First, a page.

1st Policeman. There is the girl, then; go and deserve 40 them the moment you have pointed out to us Signor Luigi and his mother. [To the rest.] I have been noticing a house yonder, this long while—not a shutter unclosed since morning!

2nd Policeman. Old Luca Gaddi's, that owns the silk-mills 45 here: he dozes by the hour, wakes up, sighs deeply, says he should like to be Prince Metternich, and then dozes again, after having bidden young Sebald, the foreigner, set his wife to playing draughts. Never molest such a household; they mean well. 50

Bluphocks. Only, cannot you tell me something of this little Pippa I must have to do with? One could make something of that name. Pippa—that is, short for Felippa—rhyming to Panurge consults Hertrippa—Believest thou, King Agrippa? Something might be done 55 with that name.

2nd Policeman. Put into rhyme that your head and a ripe muskmelon would not be dear at half a zwanziger! Leave this fooling, and look out; the afternoon 's over or nearly so. 60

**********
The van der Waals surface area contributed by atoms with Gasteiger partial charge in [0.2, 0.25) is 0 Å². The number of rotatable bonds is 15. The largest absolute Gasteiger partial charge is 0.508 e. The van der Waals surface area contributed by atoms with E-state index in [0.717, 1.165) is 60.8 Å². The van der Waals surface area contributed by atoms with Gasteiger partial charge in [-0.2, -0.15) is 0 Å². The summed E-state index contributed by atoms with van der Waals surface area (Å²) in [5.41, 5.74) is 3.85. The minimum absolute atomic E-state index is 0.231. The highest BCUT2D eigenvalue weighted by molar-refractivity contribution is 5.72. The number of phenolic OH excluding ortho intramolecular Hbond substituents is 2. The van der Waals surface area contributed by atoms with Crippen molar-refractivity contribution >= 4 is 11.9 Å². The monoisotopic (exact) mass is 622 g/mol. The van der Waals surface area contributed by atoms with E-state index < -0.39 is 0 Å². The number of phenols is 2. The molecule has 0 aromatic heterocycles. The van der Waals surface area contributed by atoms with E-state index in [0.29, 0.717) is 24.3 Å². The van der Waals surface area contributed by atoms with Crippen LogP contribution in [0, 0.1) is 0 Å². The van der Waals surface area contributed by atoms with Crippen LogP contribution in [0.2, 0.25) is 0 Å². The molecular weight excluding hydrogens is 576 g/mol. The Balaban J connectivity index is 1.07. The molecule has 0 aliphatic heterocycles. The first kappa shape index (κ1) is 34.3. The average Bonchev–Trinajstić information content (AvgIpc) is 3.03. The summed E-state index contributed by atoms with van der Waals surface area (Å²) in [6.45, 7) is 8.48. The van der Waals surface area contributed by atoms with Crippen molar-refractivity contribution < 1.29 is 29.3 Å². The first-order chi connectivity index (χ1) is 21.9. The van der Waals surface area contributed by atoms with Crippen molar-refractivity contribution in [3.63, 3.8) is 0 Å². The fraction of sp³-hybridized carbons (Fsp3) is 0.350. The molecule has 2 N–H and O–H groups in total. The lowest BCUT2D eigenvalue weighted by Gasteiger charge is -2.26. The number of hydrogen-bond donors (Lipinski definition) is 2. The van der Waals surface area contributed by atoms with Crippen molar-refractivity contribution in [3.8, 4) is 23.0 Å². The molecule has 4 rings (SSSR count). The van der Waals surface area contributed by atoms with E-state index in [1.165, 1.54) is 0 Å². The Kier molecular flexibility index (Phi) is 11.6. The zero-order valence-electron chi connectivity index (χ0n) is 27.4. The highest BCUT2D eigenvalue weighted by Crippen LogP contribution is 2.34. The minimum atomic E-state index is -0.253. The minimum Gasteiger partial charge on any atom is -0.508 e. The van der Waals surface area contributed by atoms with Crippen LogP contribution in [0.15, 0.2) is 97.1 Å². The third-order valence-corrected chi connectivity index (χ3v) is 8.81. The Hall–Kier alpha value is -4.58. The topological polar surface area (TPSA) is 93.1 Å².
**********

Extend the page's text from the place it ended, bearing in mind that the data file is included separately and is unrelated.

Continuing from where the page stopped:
3rd Policeman. Where in this passport of Signor Luigi does our Principal instruct you to watch him so narrowly? There? What's there beside a simple signature? (That English fool's busy watching.)

2nd Policeman. Flourish all round—"Put all possible 65 obstacles in his way"; oblong dot at the end—"Detain him till further advices reach you"; scratch at bottom—"Send him back on pretense of some informality in the above"; ink-spirt on right-hand side (which is the case here)—"Arrest him at once." Why and wherefore, I 70 don't concern myself, but my instructions amount to this: if Signor Luigi leaves home tonight for Vienna—well and good, the passport deposed with us for our visa is really for his own use, they have misinformed the Office, and he means well; but let him stay over tonight—there 75 has been the pretense we suspect, the accounts of his corresponding and holding intelligence with the Carbonari are correct, we arrest him at once, tomorrow comes Venice, and presently Spielberg. Bluphocks makes the signal, sure enough! That is he, entering the 80 turret with his mother, no doubt.

III.—EVENING

SCENE.—Inside the Turret on the Hill above Asolo. LUIGI and his Mother entering.

Mother. If there blew wind, you'd hear a long sigh, easing The utmost heaviness of music's heart.

Luigi. Here in the archway?

Mother. Oh, no, no—in farther, Where the echo is made, on the ridge.